The duration of the fellowship for the first two competitive areas is 24-36 continuous months, while that of the third competitive area is 36 continuous months. As for the award amounts, please see the solicitation. For additional questions about the PRFB, please email email@example.com and best of luck!
The deadline for the Graduate Research Fellowship Program (GRFP) is coming up! Now is the time to direct students to this opportunity. Below we highlight the specifics of this fellowship opportunity, but it is also key to remember that this program supports students on the basis of their potential for significant research achievements in STEM. The application consists of two statements and three supporting letters. The statements include the Personal, Relevant Background and Future Goals statement (3 pages), and a Graduate Research Plan (2 pages). Although the nature of the first essay is the same no matter the stage of the applicant, the second essay varies substantially among stages and is viewed differently by reviewers.
For undergraduates applying, this essay is intended to reflect the type of project the student would like to do as they look forward to their graduate program, whereas for current graduate students, and especially those beginning their second year of graduate school, the project is typically more specific and better grounded in their current program and broader research plans. In all cases, the application is viewed holistically and evaluated on both the research potential and broader impacts associated with the applicant.
The NSF Graduate Research Fellowship Program grants three years of financial support for pursuing a research-based master’s or PhD degree in science technology, engineering, math, or STEM education. Applicants must demonstrate significant achievements in STEM and attend any accredited college or university in the United States or its territories.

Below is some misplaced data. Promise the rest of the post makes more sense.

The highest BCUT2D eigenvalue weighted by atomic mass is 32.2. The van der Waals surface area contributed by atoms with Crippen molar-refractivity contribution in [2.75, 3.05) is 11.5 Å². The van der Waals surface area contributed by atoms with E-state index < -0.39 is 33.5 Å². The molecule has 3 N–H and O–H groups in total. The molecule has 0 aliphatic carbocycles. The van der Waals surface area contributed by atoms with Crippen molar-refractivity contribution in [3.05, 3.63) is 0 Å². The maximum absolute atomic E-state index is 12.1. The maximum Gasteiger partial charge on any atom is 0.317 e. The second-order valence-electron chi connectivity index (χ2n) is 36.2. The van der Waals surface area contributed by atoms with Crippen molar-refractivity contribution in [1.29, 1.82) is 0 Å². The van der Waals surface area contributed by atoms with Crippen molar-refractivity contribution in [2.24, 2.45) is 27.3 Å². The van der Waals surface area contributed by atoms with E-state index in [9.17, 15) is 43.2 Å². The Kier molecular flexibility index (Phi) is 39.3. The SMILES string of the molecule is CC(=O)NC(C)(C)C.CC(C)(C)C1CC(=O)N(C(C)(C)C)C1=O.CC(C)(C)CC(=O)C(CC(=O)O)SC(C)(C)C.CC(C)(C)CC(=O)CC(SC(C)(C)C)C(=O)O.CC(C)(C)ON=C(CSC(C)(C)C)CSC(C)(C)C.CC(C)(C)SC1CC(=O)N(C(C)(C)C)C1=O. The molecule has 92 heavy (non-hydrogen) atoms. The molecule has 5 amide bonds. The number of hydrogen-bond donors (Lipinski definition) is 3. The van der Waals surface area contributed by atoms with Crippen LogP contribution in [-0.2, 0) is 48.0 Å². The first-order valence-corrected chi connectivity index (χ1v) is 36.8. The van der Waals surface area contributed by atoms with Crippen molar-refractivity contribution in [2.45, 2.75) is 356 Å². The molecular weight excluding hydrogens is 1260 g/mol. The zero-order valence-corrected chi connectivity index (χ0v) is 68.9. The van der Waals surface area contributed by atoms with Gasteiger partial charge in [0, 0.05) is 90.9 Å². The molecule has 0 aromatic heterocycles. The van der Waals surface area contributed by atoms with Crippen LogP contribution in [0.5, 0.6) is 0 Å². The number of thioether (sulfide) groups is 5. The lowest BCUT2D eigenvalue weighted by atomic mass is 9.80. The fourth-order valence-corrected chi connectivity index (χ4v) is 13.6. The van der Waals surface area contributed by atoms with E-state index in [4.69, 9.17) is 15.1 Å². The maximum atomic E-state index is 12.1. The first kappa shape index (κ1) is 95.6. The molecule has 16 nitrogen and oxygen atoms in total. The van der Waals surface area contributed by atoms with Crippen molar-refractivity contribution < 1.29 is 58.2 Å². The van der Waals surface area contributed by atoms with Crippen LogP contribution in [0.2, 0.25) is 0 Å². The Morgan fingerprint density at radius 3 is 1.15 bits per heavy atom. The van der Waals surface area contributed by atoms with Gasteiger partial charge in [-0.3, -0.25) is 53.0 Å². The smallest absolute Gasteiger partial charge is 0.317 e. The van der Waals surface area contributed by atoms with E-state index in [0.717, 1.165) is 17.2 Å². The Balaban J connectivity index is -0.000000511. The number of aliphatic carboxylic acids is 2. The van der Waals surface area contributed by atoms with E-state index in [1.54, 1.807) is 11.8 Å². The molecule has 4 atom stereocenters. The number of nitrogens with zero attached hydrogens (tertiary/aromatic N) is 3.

- Applicants must be a US citizen, national, or permanent resident
- Applicants can apply while still in their undergraduate program but must be accepted into a graduate degree program by the time they accept the Fellowship
- Applicants can have completed no more than 12 months of full-time graduate study by August 1st but can only apply once as a graduate student, either in their first or second year (see the solicitation for details as this is a new policy in 2017).
- Different fields of study have different deadlines within NSF. Below is the schedule for each field of study
|Fields of Study||2017 Deadlines||2018 Deadlines|
|Life Sciences, Geosciences||October 23||October 22|
|Computer and Information Science and Engineering, Engineering, Materials Research||October 24||October 23|
|Psychology, Social Sciences, STEM Education and Learning||October 26||October 25|
|Chemistry, mathematical Sciences, Physics and Astronomy||October 27||October 26|
|Reference Letter Submission||November 2||November 1|
|5:00 PM ET||5:00 PM ET|
- $34,000 annual stipend
- Cost of Education allowance of $12,000 to the institution
- Professional development opportunities through Graduate Research Opportunities Worldwide (GROW) and Graduate Research Internship Program (GRIP)
- Access to supplemental funding to sustain research while on medical deferral (e.g. maternity/paternity leave)
Read the current solicitation for the full set of guidelines, and for additional questions please reach out to the Graduate Research Fellowship Operations Center, telephone: 866-NSF-GRFP, 866-673-4737 (toll-free from the US and Canada) or 202-331-3542 (international) or email: firstname.lastname@example.org